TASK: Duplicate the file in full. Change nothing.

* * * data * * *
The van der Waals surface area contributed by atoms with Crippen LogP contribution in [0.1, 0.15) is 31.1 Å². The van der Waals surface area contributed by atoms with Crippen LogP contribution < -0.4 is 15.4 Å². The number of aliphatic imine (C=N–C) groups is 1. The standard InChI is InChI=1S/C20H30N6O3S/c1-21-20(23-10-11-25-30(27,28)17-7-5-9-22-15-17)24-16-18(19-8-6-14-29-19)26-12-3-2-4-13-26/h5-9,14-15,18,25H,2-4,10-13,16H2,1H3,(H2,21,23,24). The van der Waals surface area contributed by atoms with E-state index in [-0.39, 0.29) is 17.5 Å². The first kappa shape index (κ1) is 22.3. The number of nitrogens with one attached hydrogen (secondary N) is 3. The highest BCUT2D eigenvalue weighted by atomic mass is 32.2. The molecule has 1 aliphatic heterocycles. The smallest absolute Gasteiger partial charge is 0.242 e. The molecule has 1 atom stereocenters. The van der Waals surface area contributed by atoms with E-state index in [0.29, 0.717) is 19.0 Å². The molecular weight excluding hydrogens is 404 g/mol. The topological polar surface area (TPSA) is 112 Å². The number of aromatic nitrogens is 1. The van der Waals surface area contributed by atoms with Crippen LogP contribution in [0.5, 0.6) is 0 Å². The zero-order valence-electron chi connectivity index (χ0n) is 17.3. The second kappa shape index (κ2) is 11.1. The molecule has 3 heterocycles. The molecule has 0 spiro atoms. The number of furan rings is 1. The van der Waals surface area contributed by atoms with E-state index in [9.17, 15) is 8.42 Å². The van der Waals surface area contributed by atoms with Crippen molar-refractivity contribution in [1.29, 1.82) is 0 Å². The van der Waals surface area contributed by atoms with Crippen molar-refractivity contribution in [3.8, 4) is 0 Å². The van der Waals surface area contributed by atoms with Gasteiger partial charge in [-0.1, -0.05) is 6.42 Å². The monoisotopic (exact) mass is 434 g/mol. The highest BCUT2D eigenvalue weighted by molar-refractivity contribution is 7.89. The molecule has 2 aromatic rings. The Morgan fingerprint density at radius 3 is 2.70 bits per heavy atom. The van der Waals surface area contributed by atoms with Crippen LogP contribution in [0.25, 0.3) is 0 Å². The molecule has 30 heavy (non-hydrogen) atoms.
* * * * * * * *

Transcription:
The van der Waals surface area contributed by atoms with Crippen LogP contribution in [0.1, 0.15) is 31.1 Å². The van der Waals surface area contributed by atoms with Crippen LogP contribution < -0.4 is 15.4 Å². The number of aliphatic imine (C=N–C) groups is 1. The standard InChI is InChI=1S/C20H30N6O3S/c1-21-20(23-10-11-25-30(27,28)17-7-5-9-22-15-17)24-16-18(19-8-6-14-29-19)26-12-3-2-4-13-26/h5-9,14-15,18,25H,2-4,10-13,16H2,1H3,(H2,21,23,24). The van der Waals surface area contributed by atoms with E-state index in [-0.39, 0.29) is 17.5 Å². The first kappa shape index (κ1) is 22.3. The number of nitrogens with one attached hydrogen (secondary N) is 3. The highest BCUT2D eigenvalue weighted by atomic mass is 32.2. The molecule has 1 aliphatic heterocycles. The smallest absolute Gasteiger partial charge is 0.242 e. The molecule has 1 atom stereocenters. The van der Waals surface area contributed by atoms with E-state index in [0.29, 0.717) is 19.0 Å². The molecular weight excluding hydrogens is 404 g/mol. The topological polar surface area (TPSA) is 112 Å². The number of aromatic nitrogens is 1. The van der Waals surface area contributed by atoms with Crippen LogP contribution in [0.5, 0.6) is 0 Å². The zero-order valence-electron chi connectivity index (χ0n) is 17.3. The second kappa shape index (κ2) is 11.1. The molecule has 3 heterocycles. The molecule has 0 spiro atoms. The number of furan rings is 1. The van der Waals surface area contributed by atoms with E-state index in [9.17, 15) is 8.42 Å². The van der Waals surface area contributed by atoms with Crippen molar-refractivity contribution in [1.29, 1.82) is 0 Å². The van der Waals surface area contributed by atoms with Crippen molar-refractivity contribution in [3.8, 4) is 0 Å². The van der Waals surface area contributed by atoms with Gasteiger partial charge in [-0.1, -0.05) is 6.42 Å². The monoisotopic (exact) mass is 434 g/mol. The highest BCUT2D eigenvalue weighted by molar-refractivity contribution is 7.89. The molecule has 2 aromatic rings. The Morgan fingerprint density at radius 3 is 2.70 bits per heavy atom. The van der Waals surface area contributed by atoms with Crippen LogP contribution in [0.25, 0.3) is 0 Å². The molecule has 30 heavy (non-hydrogen) atoms.